I just finished Luis Alberto Urrea’s magnificent novel, The House of Broken Angels. The book is beautifully read on Audible by the author. It touches mi alma y mi corazón to hear the characters' names and many other Spanish words said in ways that are familiar. Listening to Urrea’s pronunciation of his own name reminded of how often the common and beautiful Spanish first name, Luis, is mispronounced. Many folks say it as two syllables, Lou-ease.
My family says I have thousands of pet peeves, and this is one of them. It’s quite possible that folks who say the name are not aware they are mispronouncing it. Here’s how to test yourself: say Luis, out loud. If it sounds like the woman’s name Louise, then you could use a wee bit of coaching, which I happily offer free of charge.
Think of me as your personal Name Whisperer.
NERD ALERT: first, some background about sounds. Beyond having an absolute love of language and its many quirks, I was a teaching assistant at University of Notre Dame, Department of Modern Languages, that’s how I how I put myself through law school. In that capacity I had to learn a little bit about phonetics along with various tips for helping people learn to say Spanish words.
Luis is pronounced as one syllable, because the “ui” is a diphthong. That’s just a fancy word to describe a combination of vowels that blend together and make one sound. A couple of examples of diphthongs in English words: “oi” in the word toilet, pronounced as one sound “oy.” We don’t say to-i-let. Then there’s book, the “oo” has a long single u sound, it is not boo-ook. You can learn more about diphthongs here: https://www.ebcteflcourse.com/english-diphthongs/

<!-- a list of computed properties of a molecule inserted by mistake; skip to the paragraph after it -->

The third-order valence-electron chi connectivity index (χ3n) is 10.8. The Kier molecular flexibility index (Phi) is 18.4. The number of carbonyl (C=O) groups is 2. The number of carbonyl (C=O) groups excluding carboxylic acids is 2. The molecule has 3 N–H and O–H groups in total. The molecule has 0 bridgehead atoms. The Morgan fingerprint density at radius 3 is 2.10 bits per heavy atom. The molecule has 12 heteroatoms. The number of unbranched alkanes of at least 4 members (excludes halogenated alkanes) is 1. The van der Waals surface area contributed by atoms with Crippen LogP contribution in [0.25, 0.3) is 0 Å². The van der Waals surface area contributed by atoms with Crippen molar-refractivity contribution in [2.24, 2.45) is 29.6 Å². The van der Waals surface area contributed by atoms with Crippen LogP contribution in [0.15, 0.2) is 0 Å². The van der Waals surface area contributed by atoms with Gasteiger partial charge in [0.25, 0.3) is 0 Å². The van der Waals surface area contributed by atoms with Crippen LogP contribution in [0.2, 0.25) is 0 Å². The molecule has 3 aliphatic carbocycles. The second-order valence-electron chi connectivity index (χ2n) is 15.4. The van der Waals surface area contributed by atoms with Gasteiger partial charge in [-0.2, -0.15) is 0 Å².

One last tip to help with the pronunciation of Luis. Think of the word oui, yes, the French word for yes. Even if we’ve never studied French, somehow all of us know that oui is one sound: we. We don’t say ou-we. That combination of vowels blend together to make one sound, just like the ui in Luis. So put an "L" before saying the French “oui” and add an "s". Voilá that will give you the proper pronunciation of Luis. Surprise your friend Luis next time you see him by saying his name correctly.
Now back to The House of Broken Angels. In an article that appeared in the Chicago Tribune, Urrea was called "the literary conscience of the border.” The book is rich with history and captures so accurately the experience of being treated as outsiders regardless of the fact that as mestizos, (descendants of the mixing of Indigenous and Spanish peoples) our ties to America, los Estados Unidos, is centuries old. Check out this story and the video where you can hear Luis Urrea’s great storyteller’s voice, http://www.chicagotribune.com/lifestyles/books/ct-ent-luis-urrea-0311-story.html.
It pleases me to no end to see our stories on the page and on the stage depicting us not as stereotypes, but as real life human beings with all the complexities and contradictions that live within all of us. Many of us grew up reading books devoid of characters who bore any resemblance to us. Slowly but surely the landscape of American literature is growing more inclusive, not just of Latinxs, it also reflects the racial and ethnic diversity that is America.
Do you have a mispronunciation pet peeve related to a person’s name? Please send it along.